Table Of Contents

  • The Goal
  • Quotes
  • The New Jersey Approach
  • The Vision
  • The Content
  • What You Can Do To Help Your Child Learn Mathematics
  • Activities To Do Together
  • Grades K-2
  • Grades 3 and 4
  • Grades 5 and 6
  • Grades 7-12
  • For All Ages
  • Read More About It
  • New Jersey Resources
  • Tangram Cutout
  • © Copyright 1994 New Jersey Mathematics Coalition

    This booklet has been produced by the New Jersey Mathematics Coalition. We welcome any comments or suggestions you may have that would improve the next version. Funds supporting this effort were provided by the Mid-Atlantic Eisenhower Consortium for Mathematics and Science Education based at Research for Better Schools, New Jersey's Statewide Systemic Initiative, and Scott Foresman and Company.

    Permission and encouragement is granted to copy and distribute this booklet in its entirety. Additional copies may be ordered from the Coalition for $10 per set of 30 copies.

    The New Jersey Mathematics Coalition, P.O. Box 10867,

    New Brunswick, NJ 08906 908-445-2894

    Go to Coalition Home


    To enable ALL of New Jersey's children to step forward into the next century with the mathematical skills, understandings, and attitudes that they will need to be successful in their careers and daily lives.

    "In emphasizing the importance of mathematics in education, we tend to forget how much fun it can be to work out a problem successfully. In other words, math is something parents and children can enjoy doing together. The New Jersey Mathematics Coalition suggests ways for parents to help their children learn math. I urge all parents to read this book and discover with their children that there can be magic in math."
    Christine Todd Whitman, Governor of New Jersey

    "The primary mission of the Department of Education is to create the opportunity for all children to demonstrate high levels of achievement in safe learning environments. To this end, the department will challenge schools to be innovative and dynamic. Engaging the public in discussion and debate and providing all stakeholders with appropriate information regarding the goals and visions we undertake is paramount to our mutual success as educators. I commend the Coalition for contributing to this forum."

    Leo Klagholz, New Jersey Commissioner of Education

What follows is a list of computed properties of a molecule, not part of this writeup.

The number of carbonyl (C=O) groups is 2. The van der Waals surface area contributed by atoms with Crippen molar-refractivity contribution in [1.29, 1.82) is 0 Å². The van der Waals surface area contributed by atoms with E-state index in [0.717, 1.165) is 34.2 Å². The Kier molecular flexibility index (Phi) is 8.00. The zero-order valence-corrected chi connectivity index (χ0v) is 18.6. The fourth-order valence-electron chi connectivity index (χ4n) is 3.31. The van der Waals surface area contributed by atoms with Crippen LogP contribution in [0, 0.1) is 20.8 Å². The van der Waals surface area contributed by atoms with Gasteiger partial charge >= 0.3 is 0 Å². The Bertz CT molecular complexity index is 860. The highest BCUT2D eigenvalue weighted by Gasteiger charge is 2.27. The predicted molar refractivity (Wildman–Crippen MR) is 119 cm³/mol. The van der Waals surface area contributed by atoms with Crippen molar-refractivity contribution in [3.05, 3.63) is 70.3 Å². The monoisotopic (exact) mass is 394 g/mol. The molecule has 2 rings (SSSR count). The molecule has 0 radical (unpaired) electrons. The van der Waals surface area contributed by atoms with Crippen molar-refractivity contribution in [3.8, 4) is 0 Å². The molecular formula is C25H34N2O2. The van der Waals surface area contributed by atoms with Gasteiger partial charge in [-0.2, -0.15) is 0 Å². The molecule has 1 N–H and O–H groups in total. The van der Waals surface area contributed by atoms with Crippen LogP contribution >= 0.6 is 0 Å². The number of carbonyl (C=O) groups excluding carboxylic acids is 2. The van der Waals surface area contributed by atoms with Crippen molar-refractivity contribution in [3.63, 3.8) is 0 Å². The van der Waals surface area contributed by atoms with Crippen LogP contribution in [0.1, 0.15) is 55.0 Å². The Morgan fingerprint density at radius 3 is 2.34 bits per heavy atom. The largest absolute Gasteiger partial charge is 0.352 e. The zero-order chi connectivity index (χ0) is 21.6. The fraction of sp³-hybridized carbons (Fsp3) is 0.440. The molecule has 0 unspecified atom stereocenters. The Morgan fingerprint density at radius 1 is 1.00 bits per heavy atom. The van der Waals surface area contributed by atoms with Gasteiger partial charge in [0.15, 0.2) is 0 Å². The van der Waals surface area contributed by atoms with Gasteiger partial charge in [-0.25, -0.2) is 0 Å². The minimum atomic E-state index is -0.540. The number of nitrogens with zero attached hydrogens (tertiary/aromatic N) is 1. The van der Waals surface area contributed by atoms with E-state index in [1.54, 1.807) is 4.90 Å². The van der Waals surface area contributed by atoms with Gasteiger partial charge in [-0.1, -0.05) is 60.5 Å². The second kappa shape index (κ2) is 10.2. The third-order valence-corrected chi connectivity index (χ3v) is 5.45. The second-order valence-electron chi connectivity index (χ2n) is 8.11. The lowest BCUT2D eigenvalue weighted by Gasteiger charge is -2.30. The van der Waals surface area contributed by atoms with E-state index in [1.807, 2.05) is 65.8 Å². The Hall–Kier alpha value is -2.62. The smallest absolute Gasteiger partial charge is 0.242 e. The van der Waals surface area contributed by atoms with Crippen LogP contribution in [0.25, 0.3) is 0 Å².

In 1989, the National Council of Teachers of Mathematics (NCTM), with the endorsement of other professional organizations, published an important document that serves as the blueprint for a national reform effort, the Curriculum and Evaluation Standards for School Mathematics. It established guidelines for the creation of excellent elementary and secondary mathematics programs which will prepare children for the mathematical challenges they will likely face in their lives.

    Since then, educators in New Jersey have been exploring ways to implement the NCTM recommendations. To support their efforts, the New Jersey Mathematics Coalition was formed in 1991. It is a partnership with representation from all sectors of the community: business and industry, K-12 and higher education, government, parents, and the general public.

    The Coalition has worked with the New Jersey Department of Education and many of the most knowledgeable educators throughout the state to develop a draft of the New Jersey Mathematics Standards. Although not official policy of the Department of Education, the document endorses the NCTM recommendations and goes further to create a vision of mathematics education tailored to New Jersey needs. The development effort is a component of the New Jersey Statewide Systemic Initiative to improve mathematics, science, and technology education.

    In this booklet, we share our vision with you and invite you to help make the vision a reality for your children and all of the children of New Jersey.


    This vision for mathematics education revolves around what takes place in classrooms. The draft of the New Jersey Mathematics Standards expresses this vision in eight recommendations that discuss the broader goals of mathematics education. As more and more New Jersey teachers incorporate these recommendations into their teaching, you should be able to see:

    Students who are excited by and interested in their activities. One of our principal goals is for children to learn to enjoy mathematics. Students who are excited by what they are doing are more likely to understand the material, to stay involved over a longer period of time, and to take more advanced courses voluntarily. When math is taught with a real problem-solving spirit, when children are allowed to make their own hands-on mathematical discoveries, math can be engaging for all students.